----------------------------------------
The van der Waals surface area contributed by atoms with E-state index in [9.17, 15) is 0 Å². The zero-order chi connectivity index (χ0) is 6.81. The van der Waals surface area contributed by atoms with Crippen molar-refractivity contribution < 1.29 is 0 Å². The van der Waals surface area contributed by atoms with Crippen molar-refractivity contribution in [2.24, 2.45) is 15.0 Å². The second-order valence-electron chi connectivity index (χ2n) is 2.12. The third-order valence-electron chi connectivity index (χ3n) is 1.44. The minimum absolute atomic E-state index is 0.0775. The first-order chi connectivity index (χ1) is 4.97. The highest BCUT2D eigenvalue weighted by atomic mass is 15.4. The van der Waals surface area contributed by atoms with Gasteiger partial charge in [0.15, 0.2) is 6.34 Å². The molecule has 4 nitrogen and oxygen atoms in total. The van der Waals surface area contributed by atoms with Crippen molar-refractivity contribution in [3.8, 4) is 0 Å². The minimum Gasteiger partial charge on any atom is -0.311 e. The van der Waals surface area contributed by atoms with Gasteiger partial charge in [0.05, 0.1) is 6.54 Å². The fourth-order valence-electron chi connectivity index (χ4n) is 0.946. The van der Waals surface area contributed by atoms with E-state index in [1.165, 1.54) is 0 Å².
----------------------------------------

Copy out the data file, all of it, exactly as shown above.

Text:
The van der Waals surface area contributed by atoms with E-state index in [9.17, 15) is 0 Å². The zero-order chi connectivity index (χ0) is 6.81. The van der Waals surface area contributed by atoms with Crippen molar-refractivity contribution < 1.29 is 0 Å². The van der Waals surface area contributed by atoms with Crippen molar-refractivity contribution in [2.24, 2.45) is 15.0 Å². The second-order valence-electron chi connectivity index (χ2n) is 2.12. The third-order valence-electron chi connectivity index (χ3n) is 1.44. The minimum absolute atomic E-state index is 0.0775. The first-order chi connectivity index (χ1) is 4.97. The highest BCUT2D eigenvalue weighted by atomic mass is 15.4. The van der Waals surface area contributed by atoms with Gasteiger partial charge in [0.15, 0.2) is 6.34 Å². The molecule has 4 nitrogen and oxygen atoms in total. The van der Waals surface area contributed by atoms with Crippen molar-refractivity contribution in [3.8, 4) is 0 Å². The minimum Gasteiger partial charge on any atom is -0.311 e. The van der Waals surface area contributed by atoms with Gasteiger partial charge in [0.05, 0.1) is 6.54 Å². The fourth-order valence-electron chi connectivity index (χ4n) is 0.946. The van der Waals surface area contributed by atoms with E-state index in [1.165, 1.54) is 0 Å².